Transdisciplinary Design

Research Insights

Posted on May 16, 2011 | posted by:

As modern technology and life spin faster and faster, at breakneck speed, all the while demanding that we keep up, new problems surface— creating a plethora of new areas in business, healthcare, policy-making and education that demand a new approach to the existing paradigms.

My research began with the challenge to connect siloed studios and small innovative practices of education and healthcare to acknowledge the need to create a common language and a method of interaction. As projects expand from small “designer-to-client” processes to much more complex “systems-to-systems” type of relationships, a new method of communication and understanding become paramount. Per my research, I began with an observational approach using interviews and photo essays of the working environments to best understand each studio’s unique sensibility. I extracted global yet specific attributes and used them to create a visual lexicon to be utilized with other studios, examining their reactions and continuing to refine and expand on my initial efforts.

My research process exposed five main points that I found critical in making a system of communication that has the potential to serve as a new model for blending traditional modes of design.

Probably the most basic, yet alarmingly underutilized and misunderstood—true listening demands you lose all ego, allow for your expectations to possibly not be met, and requires focus and mental strength. I found that it pushed me to put aside my own needs in order to really gain insight and reveal new truths not before considered.

“A little recognized value of listening and inquiring relates to the realization that in human relationships, it is frequently not what the facts are, but what people think the facts are, which is truly important. There is benefit in learning what someone else’s concept of the reality of the situation is.” – Bryan Bell

Variation, comparison and grouping all play into the experimentation of how you collect data, be it through surveys, interviews or observation. Imaginative yet thorough is how I found I could best collect information in a critical yet open-minded manner. This collected information became the fertile soil in which I planted the seeds for my causal relationship inquiry.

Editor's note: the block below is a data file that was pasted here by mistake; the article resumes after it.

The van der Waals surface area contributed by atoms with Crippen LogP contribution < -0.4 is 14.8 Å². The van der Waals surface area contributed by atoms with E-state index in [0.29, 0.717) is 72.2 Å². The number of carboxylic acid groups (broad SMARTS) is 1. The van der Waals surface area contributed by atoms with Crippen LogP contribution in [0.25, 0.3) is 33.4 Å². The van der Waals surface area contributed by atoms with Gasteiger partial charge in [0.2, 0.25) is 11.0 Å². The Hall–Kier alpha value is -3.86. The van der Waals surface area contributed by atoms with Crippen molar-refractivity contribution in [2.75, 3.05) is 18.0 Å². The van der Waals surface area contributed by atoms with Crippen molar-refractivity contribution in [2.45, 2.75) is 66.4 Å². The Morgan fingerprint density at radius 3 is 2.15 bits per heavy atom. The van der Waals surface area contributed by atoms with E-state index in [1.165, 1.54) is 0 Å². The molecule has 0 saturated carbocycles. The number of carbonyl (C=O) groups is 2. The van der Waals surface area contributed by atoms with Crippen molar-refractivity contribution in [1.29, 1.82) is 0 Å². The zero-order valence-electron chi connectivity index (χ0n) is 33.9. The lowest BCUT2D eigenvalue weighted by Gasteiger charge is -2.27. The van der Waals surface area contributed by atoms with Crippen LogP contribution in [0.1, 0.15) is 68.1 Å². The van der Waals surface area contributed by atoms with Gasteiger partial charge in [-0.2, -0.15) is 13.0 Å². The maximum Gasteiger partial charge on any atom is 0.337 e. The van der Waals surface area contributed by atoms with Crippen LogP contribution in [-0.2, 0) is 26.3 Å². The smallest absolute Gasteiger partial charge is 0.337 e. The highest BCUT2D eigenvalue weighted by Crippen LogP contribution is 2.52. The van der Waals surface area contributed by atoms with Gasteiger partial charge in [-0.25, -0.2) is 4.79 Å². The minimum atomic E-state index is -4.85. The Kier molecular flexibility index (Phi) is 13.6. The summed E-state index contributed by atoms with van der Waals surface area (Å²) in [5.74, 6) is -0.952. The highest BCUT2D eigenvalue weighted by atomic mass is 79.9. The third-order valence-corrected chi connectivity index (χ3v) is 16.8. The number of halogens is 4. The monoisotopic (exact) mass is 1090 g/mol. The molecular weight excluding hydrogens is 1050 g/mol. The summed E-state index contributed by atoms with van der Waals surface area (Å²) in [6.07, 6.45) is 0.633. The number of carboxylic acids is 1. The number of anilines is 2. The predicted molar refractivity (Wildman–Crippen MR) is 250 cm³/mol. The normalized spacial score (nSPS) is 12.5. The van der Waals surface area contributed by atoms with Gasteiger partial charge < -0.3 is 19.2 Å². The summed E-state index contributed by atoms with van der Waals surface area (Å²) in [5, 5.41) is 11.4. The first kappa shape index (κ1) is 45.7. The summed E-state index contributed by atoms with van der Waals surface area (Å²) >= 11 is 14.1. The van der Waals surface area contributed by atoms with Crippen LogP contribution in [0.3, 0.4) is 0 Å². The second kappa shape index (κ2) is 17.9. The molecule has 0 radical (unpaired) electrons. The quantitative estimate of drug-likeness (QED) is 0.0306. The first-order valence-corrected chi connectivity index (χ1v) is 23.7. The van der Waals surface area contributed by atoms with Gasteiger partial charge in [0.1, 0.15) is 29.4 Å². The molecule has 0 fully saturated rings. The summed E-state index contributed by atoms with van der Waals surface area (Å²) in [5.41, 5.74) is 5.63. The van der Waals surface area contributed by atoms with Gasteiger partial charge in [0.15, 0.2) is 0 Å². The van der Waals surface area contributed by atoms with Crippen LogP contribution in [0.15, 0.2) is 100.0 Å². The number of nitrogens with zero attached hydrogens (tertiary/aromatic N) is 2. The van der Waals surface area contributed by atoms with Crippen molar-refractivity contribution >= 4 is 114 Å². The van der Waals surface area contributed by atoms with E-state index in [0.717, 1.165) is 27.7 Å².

This term, commonly used for computing, mathematics, and geometry is meant to describe the various methods of finding better approximations after each successive repetition. Now iteration is also being used in design and collaboration methodology to describe the practice of repeating a process in attempt to achieve better informed, organized and accurate results.

After I collected my third round of data, I had a hunch that a sort of “Collab Card” could be used by studios and other organizations to collaborate with a clearly defined premise using a brief description and also by using my visual icon lexicon to communicate more specifically. This Collab Card would also be a service that could be found and activated online.

There are many reasons, that designers may be tempted to skip this stage—time constraints, budget, or even ego—however, sharing findings is especially necessary in order to be able to extract the inherent value from what you’ve collected and speculated. Tools can be tested, different insights taken into consideration and unforseen issues addressed and uncovered.

It’s my hope that the Collab Card serves as a tool for effective sharing and collaboration. Initially, the use of this “Collab Card” will act more as a collaboration probe. Feedback and suggestions will be absorbed and considered, then the more ‘official’ Collab Card will be offered.

The fifth point I found invaluable in the design-led research process is the importance of defining what it is exactly that you wish to accomplish. Deciding is the first step one must make in order to move forward. In order to overcome the fear of “deciding wrong” you must realize that any decision is better than none. Once you have decided to go a certain path, you can always reconsider and re-define your choice upon reflection. Details are imperative, and because I made these pointed and definitive decisions, I was then able to see a measurable difference in my research which helped greatly in considering how best to move forward.

Research is a process. It moves in cycles, sometimes seeming to repeat itself, but in fact building upon itself with each pass. While the computer has made it possible for everyone to create presentable documents and perfect lines, a good deal of the creativity and pure soulfulness of the hand-written word and diagram has been lost in the process. I believe that a good researcher must balance the rigor and discipline of the scientific process with the flashes of insight afforded by the creative mind.